What is static electricity?
Static electricity is a stationary electrical charge which is built up in a material. This is a very usual phenomenon in our everyday's life: a common example caused by static electricity is the electric shock we suffer when touching a door knob. We also know from the experience that our hair stand straight out from our head when pulling off a wool jersey, and this is also related to electrostatic charge.
Electrical behaviour of matter
All materials are composed of atoms, which in turn consist of smaller particles: protons, neutrons and electrons. A simplified way to represent an atom is a positively charged nucleus, formed by neutrons and protons, and electrons, which have negative electric charge, orbiting around the nucleus.
Under certain conditions, the outer electrons can move from one atom to another; the atom that looses electrons is then positively charged, and the atom that gains electrons is negatively charged. One very common way to move electrons is to rub two different materials together: electrons will be transferred from one to the other and a static charge will be created in both materials.
Two objects with opposite electrical charges attract each other, while objects with the same charge repel from each other. Coming again to the example of the wool jersey, when we take it off it rubs against our hair, electrons move from the hair to the jersey so a positive static charge is created in each of the hairs; that is why the hairs stand up and away from the others.
Static charge accumulation on an object can lead to discharges when the object comes into contact with another: this is what happens when a static charged person touches a metallic door knob and feels a shock.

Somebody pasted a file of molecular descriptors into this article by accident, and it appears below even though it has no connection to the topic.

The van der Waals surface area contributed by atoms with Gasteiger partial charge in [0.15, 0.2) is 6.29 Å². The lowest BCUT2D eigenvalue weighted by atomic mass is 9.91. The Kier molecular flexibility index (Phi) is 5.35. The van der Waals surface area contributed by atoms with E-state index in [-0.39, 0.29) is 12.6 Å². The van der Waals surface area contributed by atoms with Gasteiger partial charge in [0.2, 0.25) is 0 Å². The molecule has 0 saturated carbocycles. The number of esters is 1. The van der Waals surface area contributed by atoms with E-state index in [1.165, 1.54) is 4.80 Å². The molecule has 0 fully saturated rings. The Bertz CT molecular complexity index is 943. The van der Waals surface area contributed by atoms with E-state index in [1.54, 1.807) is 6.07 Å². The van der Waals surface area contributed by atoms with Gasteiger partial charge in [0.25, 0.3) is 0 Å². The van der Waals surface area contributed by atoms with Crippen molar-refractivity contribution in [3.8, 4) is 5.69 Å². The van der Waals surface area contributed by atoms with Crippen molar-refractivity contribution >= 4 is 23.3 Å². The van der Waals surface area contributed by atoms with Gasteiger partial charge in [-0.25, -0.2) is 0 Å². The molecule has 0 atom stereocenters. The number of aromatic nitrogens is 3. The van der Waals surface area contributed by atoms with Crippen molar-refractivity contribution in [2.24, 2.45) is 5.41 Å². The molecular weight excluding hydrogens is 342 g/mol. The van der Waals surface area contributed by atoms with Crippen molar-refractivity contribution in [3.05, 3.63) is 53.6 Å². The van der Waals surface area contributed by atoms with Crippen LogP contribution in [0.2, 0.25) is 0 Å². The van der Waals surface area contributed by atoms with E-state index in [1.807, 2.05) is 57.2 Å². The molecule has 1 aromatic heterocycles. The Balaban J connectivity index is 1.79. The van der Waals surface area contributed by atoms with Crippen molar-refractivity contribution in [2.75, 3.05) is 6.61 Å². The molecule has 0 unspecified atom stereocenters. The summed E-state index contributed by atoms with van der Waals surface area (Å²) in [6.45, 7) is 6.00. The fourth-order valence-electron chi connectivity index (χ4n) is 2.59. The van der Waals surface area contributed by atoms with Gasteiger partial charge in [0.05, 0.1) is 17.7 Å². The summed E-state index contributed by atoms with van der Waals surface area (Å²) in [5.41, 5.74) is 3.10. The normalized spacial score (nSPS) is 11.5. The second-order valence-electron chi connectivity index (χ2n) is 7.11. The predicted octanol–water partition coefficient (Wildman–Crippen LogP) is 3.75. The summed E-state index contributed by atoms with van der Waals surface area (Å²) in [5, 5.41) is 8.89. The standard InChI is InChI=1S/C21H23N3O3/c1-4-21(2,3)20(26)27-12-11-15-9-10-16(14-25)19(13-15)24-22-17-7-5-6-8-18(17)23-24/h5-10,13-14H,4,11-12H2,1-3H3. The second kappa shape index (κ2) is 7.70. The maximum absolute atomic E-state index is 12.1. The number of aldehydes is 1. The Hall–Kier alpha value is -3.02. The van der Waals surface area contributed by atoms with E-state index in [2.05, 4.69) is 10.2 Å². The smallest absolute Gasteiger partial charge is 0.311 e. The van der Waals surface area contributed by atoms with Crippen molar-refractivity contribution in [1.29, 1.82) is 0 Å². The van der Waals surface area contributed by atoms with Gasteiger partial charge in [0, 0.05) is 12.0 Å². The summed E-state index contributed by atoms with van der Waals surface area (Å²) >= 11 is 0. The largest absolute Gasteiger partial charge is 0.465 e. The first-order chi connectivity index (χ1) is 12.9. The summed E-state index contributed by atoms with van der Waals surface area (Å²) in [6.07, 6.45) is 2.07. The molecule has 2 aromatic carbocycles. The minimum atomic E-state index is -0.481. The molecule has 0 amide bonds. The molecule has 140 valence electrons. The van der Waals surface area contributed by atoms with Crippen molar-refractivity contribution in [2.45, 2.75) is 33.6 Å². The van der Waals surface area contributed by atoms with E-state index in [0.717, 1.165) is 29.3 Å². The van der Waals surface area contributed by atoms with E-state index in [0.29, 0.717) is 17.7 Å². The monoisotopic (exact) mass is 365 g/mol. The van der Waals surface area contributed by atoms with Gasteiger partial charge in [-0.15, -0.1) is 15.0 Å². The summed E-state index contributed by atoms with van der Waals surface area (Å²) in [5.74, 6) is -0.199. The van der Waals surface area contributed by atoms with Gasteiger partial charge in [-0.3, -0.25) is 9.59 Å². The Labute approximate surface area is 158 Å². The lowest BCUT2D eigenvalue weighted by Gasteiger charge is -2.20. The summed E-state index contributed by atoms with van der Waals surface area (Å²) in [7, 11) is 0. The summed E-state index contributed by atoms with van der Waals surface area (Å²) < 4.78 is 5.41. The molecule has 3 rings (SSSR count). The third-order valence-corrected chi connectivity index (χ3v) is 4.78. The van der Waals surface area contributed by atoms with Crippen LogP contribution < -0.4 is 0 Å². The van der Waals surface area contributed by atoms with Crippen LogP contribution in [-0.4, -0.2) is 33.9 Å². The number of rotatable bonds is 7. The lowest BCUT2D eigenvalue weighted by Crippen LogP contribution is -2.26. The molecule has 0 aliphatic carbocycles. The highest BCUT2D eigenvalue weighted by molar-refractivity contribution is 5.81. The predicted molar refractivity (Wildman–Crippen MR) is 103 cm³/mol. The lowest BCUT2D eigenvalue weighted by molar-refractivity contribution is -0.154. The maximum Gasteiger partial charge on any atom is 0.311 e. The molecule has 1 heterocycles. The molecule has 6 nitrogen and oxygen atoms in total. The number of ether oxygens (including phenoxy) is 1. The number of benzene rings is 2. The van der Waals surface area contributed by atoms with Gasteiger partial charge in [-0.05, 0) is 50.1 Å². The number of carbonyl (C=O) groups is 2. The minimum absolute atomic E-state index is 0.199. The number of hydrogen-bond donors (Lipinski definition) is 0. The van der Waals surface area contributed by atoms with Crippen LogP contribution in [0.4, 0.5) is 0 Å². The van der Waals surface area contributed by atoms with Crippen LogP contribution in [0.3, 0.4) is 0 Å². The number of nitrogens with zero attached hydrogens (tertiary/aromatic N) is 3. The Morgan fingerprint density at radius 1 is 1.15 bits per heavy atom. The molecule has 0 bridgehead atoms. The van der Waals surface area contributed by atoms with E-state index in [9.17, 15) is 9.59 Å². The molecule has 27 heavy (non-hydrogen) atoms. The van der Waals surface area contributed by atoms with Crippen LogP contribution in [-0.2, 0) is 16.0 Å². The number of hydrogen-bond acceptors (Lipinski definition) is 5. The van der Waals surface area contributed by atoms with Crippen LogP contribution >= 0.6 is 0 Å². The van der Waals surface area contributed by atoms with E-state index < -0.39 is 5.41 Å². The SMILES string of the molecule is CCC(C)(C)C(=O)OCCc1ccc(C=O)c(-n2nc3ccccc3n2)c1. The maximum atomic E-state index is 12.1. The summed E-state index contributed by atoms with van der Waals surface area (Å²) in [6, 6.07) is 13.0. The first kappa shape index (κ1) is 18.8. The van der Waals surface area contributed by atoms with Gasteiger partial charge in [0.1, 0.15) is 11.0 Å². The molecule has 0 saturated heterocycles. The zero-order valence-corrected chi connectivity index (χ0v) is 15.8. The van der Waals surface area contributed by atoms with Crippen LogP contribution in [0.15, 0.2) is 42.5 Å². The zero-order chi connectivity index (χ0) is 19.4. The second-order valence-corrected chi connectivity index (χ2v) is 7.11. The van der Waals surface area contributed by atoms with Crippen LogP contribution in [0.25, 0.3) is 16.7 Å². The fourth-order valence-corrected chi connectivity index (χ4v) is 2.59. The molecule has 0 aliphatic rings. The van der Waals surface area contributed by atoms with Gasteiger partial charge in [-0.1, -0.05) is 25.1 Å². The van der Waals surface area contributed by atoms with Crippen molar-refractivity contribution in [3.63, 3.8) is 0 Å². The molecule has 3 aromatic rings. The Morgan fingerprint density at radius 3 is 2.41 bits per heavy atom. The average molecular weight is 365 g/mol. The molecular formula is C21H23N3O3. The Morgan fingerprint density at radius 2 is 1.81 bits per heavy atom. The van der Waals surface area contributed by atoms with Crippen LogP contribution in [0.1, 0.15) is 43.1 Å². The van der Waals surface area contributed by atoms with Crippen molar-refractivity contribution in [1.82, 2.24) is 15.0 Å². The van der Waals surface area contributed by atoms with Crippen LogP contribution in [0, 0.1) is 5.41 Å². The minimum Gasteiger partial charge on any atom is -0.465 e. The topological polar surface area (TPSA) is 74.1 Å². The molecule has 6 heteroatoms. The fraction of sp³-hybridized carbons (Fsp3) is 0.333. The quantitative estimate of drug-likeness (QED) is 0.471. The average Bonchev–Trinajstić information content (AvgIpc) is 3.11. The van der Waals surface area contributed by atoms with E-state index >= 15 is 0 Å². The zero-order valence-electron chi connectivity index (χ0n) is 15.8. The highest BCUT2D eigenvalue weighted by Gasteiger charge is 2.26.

Lightning is an electrical discharge caused by the built up of static electricity inside the cloud
Static electricity in new working environments
Although the knowledge of static electricity dates back to the earliest civilizations, it has become more and more important since the 20th century with the widespread use of plastics and synthetic materials which intensify the build up of static electricity. The use of these materials are very extended nowadays and we can find them for example in clothes, in plastic seats or in laminated floors.
The effects of static electricity in our everyday activities are diverse, some more perceptible than others. Static electricity can cause unconfortable shocks, disorders and even diseases such as semicircular lipoatrophy related to sick buildings.
Semicircular lipoatrophy is described as a rare condition that consists clinically of a semicircular zone of atrophy of subcutaneous fatty tissue located mostly on the front of the thighs. It is not associated with other symptoms and seems to be reversible after finishing the exposure to risk factors. One of these factors is related to static electricity.
Effect of the flooring on the accumulation of statics
While simply walking, our body can accumulate a large electrostatic charge due to friction with our clothes or with the flooring. Nowadays most of the flooring materials used are isolators, thus avoiding the dissipation of the static charge accumulated in our bodies, and making the static shocks and discharges usual.
The graph below shows the variation of voltage while a person walks on different types of flooring. At the first part of the graph, the person is walking on a synthetic non-conductive quartz based flooring, thus resulting in large negative charges in the body up to 4,2 kV. At the second part of the graph, the person is walking on carpet and in this case the accumulated static charge is also very large but positive, reaching values above 3 kV.
The last part of the graph shows the voltage when the person is walking on ConduStone conductive flooring: the accumulated charge dissipates through the flooring and the statics keeps stable and remains below 1,5 kV, within values considered to be safe for our health.
Graph showing the accumulation of statics in the body by walking on different types of flooring